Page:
Facebook bought Oculus to one day make VR social, but there’s a few hurdles for Mark Zuckerberg’s company and all other VR outlets before it becomes truly convincing. Capturing realistic facial expressions is one such issue, but MindMaze thinks it’s cracked it with MASK.
MASK is a software and hardware solution that doesn’t read your facial expression as you make it, but instead predicts the expression you’re going to make and then relays that to a VR avatar, creating what the company claims is a responsive and convincing system. The platform uses machine learning and biosignal processing to read the electrical impulses in a user’s face and register the expression they’re about to make tens of milliseconds before it appears on your face.
To do this, MindMaze — which raised $100 million in funding last year — has developed a lightweight, “cost-effective” device made of foam that will apparently fit onto any VR headset from Google Daydream to the HTC Vive. A price and possible release date for the kit have not been announced.
It certainly sounds like a promising system but we haven’t been able to test it out for ourselves yet. We’d be eager to see just how accurate MASK is with its predictions, as we’ve used some facial recognition systems in the past that have struggled to properly read a smile or eye movements.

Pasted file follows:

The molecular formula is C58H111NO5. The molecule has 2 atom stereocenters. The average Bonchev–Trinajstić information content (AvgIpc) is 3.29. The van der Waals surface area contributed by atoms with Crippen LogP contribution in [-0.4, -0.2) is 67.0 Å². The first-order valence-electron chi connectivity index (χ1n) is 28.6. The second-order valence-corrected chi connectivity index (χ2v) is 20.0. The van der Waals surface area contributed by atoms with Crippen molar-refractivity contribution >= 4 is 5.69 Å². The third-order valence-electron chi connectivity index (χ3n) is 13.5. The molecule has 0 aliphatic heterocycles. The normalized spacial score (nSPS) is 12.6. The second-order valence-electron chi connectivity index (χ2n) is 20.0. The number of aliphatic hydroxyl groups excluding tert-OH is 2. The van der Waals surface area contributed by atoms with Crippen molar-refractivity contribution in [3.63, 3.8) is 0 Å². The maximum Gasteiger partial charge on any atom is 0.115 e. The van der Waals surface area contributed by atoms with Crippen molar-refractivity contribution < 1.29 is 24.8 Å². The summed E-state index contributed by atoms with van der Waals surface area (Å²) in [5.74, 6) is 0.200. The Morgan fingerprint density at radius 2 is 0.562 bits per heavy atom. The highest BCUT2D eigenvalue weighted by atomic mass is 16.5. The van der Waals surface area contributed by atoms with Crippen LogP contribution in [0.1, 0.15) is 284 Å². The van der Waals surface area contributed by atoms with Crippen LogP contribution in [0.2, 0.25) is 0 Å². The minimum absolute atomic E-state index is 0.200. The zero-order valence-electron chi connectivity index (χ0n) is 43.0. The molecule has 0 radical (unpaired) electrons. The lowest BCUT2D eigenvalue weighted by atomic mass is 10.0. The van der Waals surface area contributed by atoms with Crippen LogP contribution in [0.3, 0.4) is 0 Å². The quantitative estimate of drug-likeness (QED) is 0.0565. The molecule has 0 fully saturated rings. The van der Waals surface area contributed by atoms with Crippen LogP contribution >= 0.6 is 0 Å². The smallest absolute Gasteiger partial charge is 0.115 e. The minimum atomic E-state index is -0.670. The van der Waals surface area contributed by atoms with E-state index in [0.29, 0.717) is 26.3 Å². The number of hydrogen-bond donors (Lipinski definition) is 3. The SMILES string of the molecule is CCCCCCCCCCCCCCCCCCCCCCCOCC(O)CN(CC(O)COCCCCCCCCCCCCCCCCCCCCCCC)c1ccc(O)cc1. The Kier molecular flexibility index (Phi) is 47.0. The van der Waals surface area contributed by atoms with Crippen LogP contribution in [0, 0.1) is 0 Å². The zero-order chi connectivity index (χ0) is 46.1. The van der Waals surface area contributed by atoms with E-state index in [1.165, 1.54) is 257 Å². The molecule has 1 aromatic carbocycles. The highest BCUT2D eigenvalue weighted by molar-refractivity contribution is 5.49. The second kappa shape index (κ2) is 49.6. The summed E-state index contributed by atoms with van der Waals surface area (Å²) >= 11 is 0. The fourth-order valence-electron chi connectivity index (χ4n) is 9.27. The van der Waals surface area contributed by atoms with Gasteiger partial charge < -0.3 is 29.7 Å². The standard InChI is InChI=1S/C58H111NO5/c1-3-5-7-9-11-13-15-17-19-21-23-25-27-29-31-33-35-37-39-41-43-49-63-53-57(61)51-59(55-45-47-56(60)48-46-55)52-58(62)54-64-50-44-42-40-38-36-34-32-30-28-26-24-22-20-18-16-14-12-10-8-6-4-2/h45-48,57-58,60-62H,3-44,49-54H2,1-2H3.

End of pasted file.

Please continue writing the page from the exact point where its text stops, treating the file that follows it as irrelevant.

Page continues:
MindMaze is now licensing MASK to VR developers, suggesting possible initial applications in multiplayer gaming experiences and other social VR apps. Back at Oculus Connect 3, though, Oculus’ Micheal Abrash spoke about the importance to creating convincing virtual humans while Zuckerberg showcased a look at Facebook’s own social VR software that used cartoonish avatars. The difference between possibility and theory in VR is striking right now, but solutions like MASK could help bridge the gap just a little in the years to come.
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